Cirque du Soleil,
The Mirage, Las Vegas
30 August 2012
Ooh, Las Vegas. I Loathe Las Vegas. Its only excuse for existence is the various Cirque du Soleil shows. Sartorially, it divides between “I’m so grossly overweight that I don’t give a shit what I look like while I pump the one arm bandit” to “I asked my girlfriend if this glittery skirt was too short for me and she said it was fine.” She lied. My personal sartorial solution is a purple, pink and green Hawaiian shirt and a floppy Tilley hat in honour of Hunter S. Thompson. This shirt only comes out for Las Vegas.
We were here for “Love” and “Ka”. I’ve managed three trips to Vegas without investing even a quarter on gambling. Fortunately the hotel doesn’t know that so you get the huge room for $70 a night. Las Vegas rooms have separate toilets with lockable doors, something you don’t need when travelling with family. Perhaps they expect strangers to be sharing the bathroom. Las Vegas sends me into deep depression about the human condition. Experiments with rats pushing levers to deliver food spring to mind every time you walk through a casino. And you have to in order to get anywhere.
The good news is that Love was a truly uplifting memorable and even spiritual experience. I felt a tear dribble on my cheek at the projections of John and George at the end. The sound system presents The Beatles music as you have never heard it … and I’ve had the CD of “Love” since its release five or six years ago. The show is magnificent, to the point where I was lost in the awe of a kid on his or her first visit to the circus, though this show is as much dance theatre as acrobatics
You come out convinced that the Beatles are head and shoulders above them all … Dylan, Springsteen, Marley, Simon … whoever. Bob Geldorf said the only way to run an all celebrity show is to have a Beatle, as then there is no argument over who tops the bill. This show proves it. No competition. Not only that, but a Love II is hovering … and it wouldn’t seem weaker. Look at the songs that failed to get in there … Magical Mystery Tour, We Can work It Out, Hello Goodbye, Day Tripper, She Loves You, Penny Lane, Baby You’re A Rich Man, Rain, I Saw Her Standing There, A Hard Day’s Night, I Want You, Her Majesty, She Came InThru The Bathroom Window, Helter Skelter, In My Life, Norwegian Wood, All My Loving, Let It Be, Long and Winding Road, Please Please Me, Love Me Do, From Me ToYou, Twist and Shout, Ballad of John & Yoko, Nowhere Man, Yellow Submarine, Got To Get You Into My Life, Here There and Everywhere. The choices made for Love lean heavily to later albums and to psychedelic. There may have been a degree of politics in the selection, though Ringo only got Octopussey’s Garden, and it was rather odd to expose his slightly flat voice before the music came in. On the other hand, the presentation was gorgeous. Within You Without You is a less obvious song, but the parachute games effect of a white cloth over the entire audience made it a stand-out.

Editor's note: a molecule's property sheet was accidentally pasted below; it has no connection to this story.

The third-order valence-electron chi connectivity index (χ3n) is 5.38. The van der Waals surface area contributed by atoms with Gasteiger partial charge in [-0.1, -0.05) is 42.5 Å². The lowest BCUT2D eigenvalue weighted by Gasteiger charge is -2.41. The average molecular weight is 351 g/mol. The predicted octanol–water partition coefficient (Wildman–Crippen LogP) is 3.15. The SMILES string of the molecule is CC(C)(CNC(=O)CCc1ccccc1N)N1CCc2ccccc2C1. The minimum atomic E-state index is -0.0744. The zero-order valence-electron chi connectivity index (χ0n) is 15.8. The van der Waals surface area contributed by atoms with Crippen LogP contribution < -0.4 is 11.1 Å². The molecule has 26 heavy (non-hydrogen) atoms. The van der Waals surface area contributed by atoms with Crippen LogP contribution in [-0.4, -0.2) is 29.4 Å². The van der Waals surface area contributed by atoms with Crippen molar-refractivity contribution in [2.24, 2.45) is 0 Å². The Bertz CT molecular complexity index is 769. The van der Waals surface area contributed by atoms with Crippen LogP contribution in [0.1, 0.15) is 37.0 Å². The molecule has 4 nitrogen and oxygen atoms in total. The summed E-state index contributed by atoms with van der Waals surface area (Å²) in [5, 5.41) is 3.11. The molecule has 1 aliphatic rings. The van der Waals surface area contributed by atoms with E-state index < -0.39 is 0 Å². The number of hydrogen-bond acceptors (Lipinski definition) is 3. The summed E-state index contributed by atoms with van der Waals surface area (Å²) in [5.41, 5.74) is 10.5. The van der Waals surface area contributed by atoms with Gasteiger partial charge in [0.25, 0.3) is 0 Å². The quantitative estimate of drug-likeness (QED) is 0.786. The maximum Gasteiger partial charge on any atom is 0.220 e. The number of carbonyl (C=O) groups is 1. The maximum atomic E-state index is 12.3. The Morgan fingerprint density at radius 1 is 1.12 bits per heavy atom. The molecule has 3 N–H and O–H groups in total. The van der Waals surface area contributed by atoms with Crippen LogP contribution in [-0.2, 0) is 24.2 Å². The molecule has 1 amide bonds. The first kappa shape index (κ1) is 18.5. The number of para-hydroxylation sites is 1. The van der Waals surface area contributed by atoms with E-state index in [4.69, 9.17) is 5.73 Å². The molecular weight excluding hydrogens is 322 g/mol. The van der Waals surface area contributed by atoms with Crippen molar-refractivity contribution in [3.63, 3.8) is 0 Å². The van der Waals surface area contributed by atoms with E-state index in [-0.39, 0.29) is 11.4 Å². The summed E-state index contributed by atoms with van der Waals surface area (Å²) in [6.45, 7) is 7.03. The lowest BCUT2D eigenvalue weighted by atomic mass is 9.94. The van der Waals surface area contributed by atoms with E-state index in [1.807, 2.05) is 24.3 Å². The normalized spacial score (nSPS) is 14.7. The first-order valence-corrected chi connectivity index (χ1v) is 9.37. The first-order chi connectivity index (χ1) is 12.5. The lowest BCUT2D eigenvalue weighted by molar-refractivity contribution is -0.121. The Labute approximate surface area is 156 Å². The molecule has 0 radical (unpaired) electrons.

There was a lot of kerfuffle about the remixes: the acapella “Because”, the building of Strawberry Fields Forever through its many stages. It all works. We know they couldn’t have played the post 1966 stuff live. While they could have had a classical orchestra with them, it would have been the old beery session men, rather than the pretty young violinists and cellists that John Cale and Brian Wilson could employ in the 2000s. So seeing the later songs, which the show focusses upon with dancers is tremendous. The speed of the action is exhilarating, there are jaw dropping effects and feats of acrobatics virtually every one of the ninety minutes.
Lucy in The Sky With Diamonds is simple but effective as the lone Lucy soars over us and a sea of cloud. I instantly shot back to 1967 and Hull University and a literature lecturer’s party where he explained that the initials stood for LSD. An earnest sociologist who had found his way there said, ‘Ah, clever! It refers back to “Money” then.’
The armed police with batons for Revolution reminded me of “Across The Universe” a favourite film which utilises Beatles music (though in new cover versions). The joining the army scene for I Want You resonates with the police here. The hippies versus police trampolining was astonishing, as was the rollerboarding for Help. There were no weak points, but both Yesterday and While My Guitar Gently Weeps were “milder” sections rather than weaker ones. The contrast of pace these provide is probably necessary to avoid sensory overload.
A Day In The Life is quite properly the climax, utilising the Abbey Road Volkswagen. I assume the trapeze artist in red represents John Lennon’s mother, and the boy on the bed is young John. Then Hey Jude provides resolution and peace after the climax, and it all goes home to All You Need Is Love.
A Google Image search only reveals confusing images. So much was happening simultaneously at such a high speed that no still photo can do it justice. I would rate this as at least equal to the first time I saw the Cirque du Soleil’s “O” but with better music and more pace. Rating out of ten? Eleven. This theatrical experience made the visit to Lost Vegas worthwhile.